Bahamian Project: Elbow Reef Lighthouse Society


The well-known, beloved and iconic red-and-white striped Elbow Reef Lighthouse is the last manned, kerosene-fueled light station in the world. Construction on this tower began in 1862, becoming operational two years later – and it is still fully functioning today as an active aid to navigation. Images of this Bahamian treasure have been reproduced on Bahamian currency, postcards, stamps, the Bahamas passport, tourism ads, and in countless images by tourists and locals alike for over 150 years.

Donald Knowles photographing the women of ERLS. Photo by Ana-Lisa Wells.

Donald Knowles photographed the Elbow Reef Lighthouse Society – a group of five women responsible for the never-ending and often challenging maintenance and repairs on the lighthouse. Working in collaboration with the Bahamas government, the Bahamas Port Department, and related agencies, they are unanimous in their passion for keeping it manually-operated and kerosene-burning. All other lighthouses across the globe have been decommissioned or automated. These women are the sole reason that The Bahamas is home to this historically authentic monument, recognized and loved around the world.

The Lighthouse at Elbow Reef in Hope Town – photographed by Donald Knowles for the Bahamian Project.

Knowles, known affectionately as “El Presidente”, is a veteran of the photographic community, with decades of experience. His photography has taken him around the world on assignments. Starting his career as a newspaper photographer, Donald has created spectacular photographs under a wide variety of conditions. He now specializes in portrait and glamour photography.

Ana-Lisa Wells took behind-the-scenes photos, video and peripheral images to tell the story behind the photographic session.

Wells is a fine artist, photographer, graphic designer and owner of CocoLupe Creative Services, a full service marketing & advertising company located in Nassau. She is president of the Bahamian Project, and co-founder of the highly successful art initiative, along with her husband, Duke.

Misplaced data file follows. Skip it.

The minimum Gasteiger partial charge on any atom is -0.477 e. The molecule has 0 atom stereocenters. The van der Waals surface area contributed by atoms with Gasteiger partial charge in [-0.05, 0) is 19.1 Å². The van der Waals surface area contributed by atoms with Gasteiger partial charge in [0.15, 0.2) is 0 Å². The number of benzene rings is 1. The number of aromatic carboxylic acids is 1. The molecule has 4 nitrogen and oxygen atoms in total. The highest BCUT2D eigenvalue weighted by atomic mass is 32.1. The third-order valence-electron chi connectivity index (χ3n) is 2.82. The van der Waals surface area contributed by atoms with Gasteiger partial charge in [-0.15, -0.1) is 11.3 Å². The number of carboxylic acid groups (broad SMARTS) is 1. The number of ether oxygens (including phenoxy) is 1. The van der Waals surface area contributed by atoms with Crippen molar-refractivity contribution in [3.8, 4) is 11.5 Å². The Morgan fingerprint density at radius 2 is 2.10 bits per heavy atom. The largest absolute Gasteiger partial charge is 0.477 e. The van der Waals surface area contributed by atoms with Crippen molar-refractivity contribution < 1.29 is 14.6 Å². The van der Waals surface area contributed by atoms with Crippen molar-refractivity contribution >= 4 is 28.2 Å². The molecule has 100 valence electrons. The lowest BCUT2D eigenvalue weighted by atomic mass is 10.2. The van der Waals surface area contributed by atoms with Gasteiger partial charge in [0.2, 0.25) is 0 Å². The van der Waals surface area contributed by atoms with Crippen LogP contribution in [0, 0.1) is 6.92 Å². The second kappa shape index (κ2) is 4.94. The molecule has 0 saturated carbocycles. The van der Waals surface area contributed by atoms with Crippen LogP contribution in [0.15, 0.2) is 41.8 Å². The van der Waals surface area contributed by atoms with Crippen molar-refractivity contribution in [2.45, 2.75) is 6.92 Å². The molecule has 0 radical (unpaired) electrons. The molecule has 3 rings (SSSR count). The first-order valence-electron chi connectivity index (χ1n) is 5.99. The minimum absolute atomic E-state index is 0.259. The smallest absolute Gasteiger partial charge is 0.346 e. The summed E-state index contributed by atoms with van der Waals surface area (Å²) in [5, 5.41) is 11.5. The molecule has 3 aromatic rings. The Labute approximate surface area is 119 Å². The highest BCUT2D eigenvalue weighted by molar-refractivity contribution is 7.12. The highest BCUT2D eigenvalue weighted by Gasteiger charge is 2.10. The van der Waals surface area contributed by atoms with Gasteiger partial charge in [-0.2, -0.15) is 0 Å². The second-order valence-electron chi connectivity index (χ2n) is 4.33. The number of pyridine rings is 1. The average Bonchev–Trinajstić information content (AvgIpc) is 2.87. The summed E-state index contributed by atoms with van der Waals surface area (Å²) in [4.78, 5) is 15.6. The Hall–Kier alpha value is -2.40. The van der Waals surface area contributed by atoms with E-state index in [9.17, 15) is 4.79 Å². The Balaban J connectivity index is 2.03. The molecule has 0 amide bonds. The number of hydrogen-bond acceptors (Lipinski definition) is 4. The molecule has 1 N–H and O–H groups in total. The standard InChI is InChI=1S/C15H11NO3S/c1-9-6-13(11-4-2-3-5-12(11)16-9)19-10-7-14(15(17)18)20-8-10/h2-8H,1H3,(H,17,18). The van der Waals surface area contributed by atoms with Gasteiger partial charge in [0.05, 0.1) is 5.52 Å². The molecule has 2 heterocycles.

Both Donald and Ana-Lisa have previously photographed for the Bahamian Project collection.

Heather Forde-Prosa, one of the five women of the Elbow Reef Lighthouse Society, expertly coordinated logistics on the ground in Abaco, making a smooth travel and shooting process for our photographic team.

View the complete results of the highly successful Abaco photographic session on the Bahamian Project website at:

About The Bahamian Project

Founded in 2012, the Bahamian Project is an ongoing, fine-art photography project. It was created to document the character and preserve the legacy of Bahamians who best represent the heartbeat of Bahamian life.

Conceived by photographers Duke & Lisa Wells, the initial goal of the Project was to create a permanent collection of photographs to provide recognition, foster cultural awareness and create a historical record of people whose lives represented the heart and soul of The Bahamas.

The first phase consisted of a body of work featuring studio portraits taken by Mr. Wells. The 52 portraits resulting from this series were displayed at the National Art Gallery of The Bahamas (NAGB) in a very successful, well attended exhibition.

James Catalyn photographed by Duke Wells for Phase One of the Bahamian Project.

For the second phase of the Project, Mr. Wells invited other Bahamas-based photographers to join in creating legacy portraits. Twenty-one photographers joined the Project and photographed another 80 people. This second series of images was displayed at the Central Bank Gallery in a well-attended exhibition that exceeded even the most optimistic expectations.

Cleophas Adderley photographed by Donald Knowles for Phase Two of the Bahamian Project.

That initial goal of the Project was realized recently when all 130 portraits were donated to the newly created Bahamas National Portrait Gallery, an extension of the Bahamian Project. The online portrait gallery displays images photographed during the first two phases of the Project. Portraits documenting the “Bright Lights and Raw Gems” that define the character of the Bahamas.

As The Bahamian Project now progresses to phase 3, focus has shifted from formal portraiture, towards more environmental-based images. The intention is to show the beauty of life in The Bahamas, capturing images of the people and culture of the islands, the very fabric and backdrop of Bahamian society.

These slice-of-life, environmental portraits of people are more candid and coupled with spectacular images of the island landscape, the Bahamian Project now aims to highlight the role our environment plays in the lives of the people of The Bahamas.

Photographers – often accompanied by a videographer and a writer – are being sent to family islands to visually capture the stories of island life in a beautiful, positive way.

The Bahamian Project will also be independently producing coffee table photo books centered around Bahamian themes.

For more information visit